Google Mobile first indexing

Google mobile first index is now implemented on a large proportion of fully responsive websites in the Google index. The statistics show that over 52% of global internet traffic is served to mobile devices, with other devices making up the balance (desktop, laptop, tablet).

Ensuring that you are fully prepared for Googles new front of mobile search is a vital part to being successful online and it presents an equal amount of risk and opportunities depending on how closely you adher to the following 7 key points on mobile search. This guide by Uk seo and web specialists seo leaders aims to provide the critical information in an easy to digest (and act upon) guide.

The first stage before preparing your site for mobile indexing (this still applies to even the most mobile friendly sites) is to perform a site audit of your current site in both desktop and mobile versions to see how google sees your site. You can use google mobile test to benchmark your sites current performance.

So how did you score?

Here is what you need to do to blast your Google page insights scores upwards! 

Stage I fully responsive

Being mobile responsive is a very important aspect of Google mobile first index. Considering that Google is now ranking sites based on the mobile experience being a fully responsive website is obviously very important. A website that was done maybe five years ago will most likely not be suitable to be fully responsive in the modern Internet age. Being fully responsive usually means offering a version of your site pared down for mobile phone or tablet use, this may be with certain large images removed and other aspects added to make the user experience suitable and good for mobile users.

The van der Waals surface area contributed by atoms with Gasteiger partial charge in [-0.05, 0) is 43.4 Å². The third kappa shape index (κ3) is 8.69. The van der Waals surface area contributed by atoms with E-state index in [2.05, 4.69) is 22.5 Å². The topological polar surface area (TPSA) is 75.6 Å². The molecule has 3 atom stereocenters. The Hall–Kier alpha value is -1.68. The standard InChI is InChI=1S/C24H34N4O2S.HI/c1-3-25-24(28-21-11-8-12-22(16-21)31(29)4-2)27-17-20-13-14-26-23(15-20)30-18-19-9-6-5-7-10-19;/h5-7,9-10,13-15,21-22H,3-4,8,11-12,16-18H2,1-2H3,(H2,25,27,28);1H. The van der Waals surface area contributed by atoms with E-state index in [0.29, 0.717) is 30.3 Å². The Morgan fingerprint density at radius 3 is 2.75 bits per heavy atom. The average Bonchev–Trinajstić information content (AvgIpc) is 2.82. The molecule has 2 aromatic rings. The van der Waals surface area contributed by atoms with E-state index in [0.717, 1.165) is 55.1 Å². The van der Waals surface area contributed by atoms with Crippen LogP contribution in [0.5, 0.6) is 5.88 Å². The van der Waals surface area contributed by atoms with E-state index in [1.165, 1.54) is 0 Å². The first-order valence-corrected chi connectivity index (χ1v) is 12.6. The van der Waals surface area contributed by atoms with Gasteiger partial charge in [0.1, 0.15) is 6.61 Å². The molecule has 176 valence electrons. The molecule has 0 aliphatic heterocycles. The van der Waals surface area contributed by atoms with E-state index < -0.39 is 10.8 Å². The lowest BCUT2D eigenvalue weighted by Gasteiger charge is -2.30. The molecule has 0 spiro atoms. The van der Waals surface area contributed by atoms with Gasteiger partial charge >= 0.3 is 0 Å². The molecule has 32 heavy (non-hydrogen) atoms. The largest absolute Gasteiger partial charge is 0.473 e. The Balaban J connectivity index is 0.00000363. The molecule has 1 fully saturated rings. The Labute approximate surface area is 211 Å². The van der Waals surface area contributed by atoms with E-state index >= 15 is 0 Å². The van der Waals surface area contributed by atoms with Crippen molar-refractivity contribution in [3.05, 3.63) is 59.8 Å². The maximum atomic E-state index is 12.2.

With modern website all mobile and desktop sites reside on the same domain and are then transposed seamlessly by device identification but some years ago it was common for a separate website for mobile users that they were redirected to, an extension called.mobi was launched that was going to be used for mobile sites!

Having a separate entity from desktop to mobile site is not the way that we would advise to do things in 2018 and your main website should be fully responsive for all devices.

Stage 2 website speed

The speed of a website is without doubt one of Google’s premier ranking factors for websites and this applies to both desktop and mobile sites. The speed of the page load of a website is critical to where you will rank in the search engines.

Mobile devices have smaller processors than desktop PCs and with the advent of 4G they have the potential to use this bandwidth to load larger pages quickly however Google has to account for slower mobile connection speeds in areas that do not have 4G or 3G and for this reason it is very important that your site is compact and scores well in mobile usability and mobile speed tests.

Some things to factor in are eliminate render blocking JavaScript and CSS in above the fold content because this can slow down page load; other factors are also large images and unnecessary or badly written code which will slow down the page load.

Use Google insights to get a good idea of how Google sees your desktop and mobile site, but you can also use GT Metrix, Pingdom and webpagetest.org to get the low down on the speed of your site. Not all of those sites will give the same speed; nuances like where their test server is located and their testing methods means different results will be expected. Pingdom is usually more friendly in terms of page load speed, but gtmetrix has a large action list to help your site speed and load.